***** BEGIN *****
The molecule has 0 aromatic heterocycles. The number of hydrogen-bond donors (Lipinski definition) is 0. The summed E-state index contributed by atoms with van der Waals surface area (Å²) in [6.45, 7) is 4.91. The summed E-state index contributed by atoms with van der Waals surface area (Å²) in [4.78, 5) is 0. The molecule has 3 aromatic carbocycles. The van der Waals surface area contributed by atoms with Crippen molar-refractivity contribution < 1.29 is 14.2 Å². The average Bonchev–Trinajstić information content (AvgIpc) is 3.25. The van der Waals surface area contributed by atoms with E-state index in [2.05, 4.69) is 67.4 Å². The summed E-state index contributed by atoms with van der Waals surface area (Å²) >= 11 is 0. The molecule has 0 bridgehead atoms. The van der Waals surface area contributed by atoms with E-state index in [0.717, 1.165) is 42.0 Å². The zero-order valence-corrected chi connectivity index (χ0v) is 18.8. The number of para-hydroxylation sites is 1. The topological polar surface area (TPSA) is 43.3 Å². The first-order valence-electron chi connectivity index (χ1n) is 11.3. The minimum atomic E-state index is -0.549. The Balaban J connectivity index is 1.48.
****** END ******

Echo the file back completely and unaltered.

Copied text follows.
The molecule has 0 aromatic heterocycles. The number of hydrogen-bond donors (Lipinski definition) is 0. The summed E-state index contributed by atoms with van der Waals surface area (Å²) in [6.45, 7) is 4.91. The summed E-state index contributed by atoms with van der Waals surface area (Å²) in [4.78, 5) is 0. The molecule has 3 aromatic carbocycles. The van der Waals surface area contributed by atoms with Crippen molar-refractivity contribution < 1.29 is 14.2 Å². The average Bonchev–Trinajstić information content (AvgIpc) is 3.25. The van der Waals surface area contributed by atoms with E-state index in [2.05, 4.69) is 67.4 Å². The summed E-state index contributed by atoms with van der Waals surface area (Å²) >= 11 is 0. The molecule has 0 bridgehead atoms. The van der Waals surface area contributed by atoms with E-state index in [0.717, 1.165) is 42.0 Å². The zero-order valence-corrected chi connectivity index (χ0v) is 18.8. The number of para-hydroxylation sites is 1. The topological polar surface area (TPSA) is 43.3 Å². The first-order valence-electron chi connectivity index (χ1n) is 11.3. The minimum atomic E-state index is -0.549. The Balaban J connectivity index is 1.48.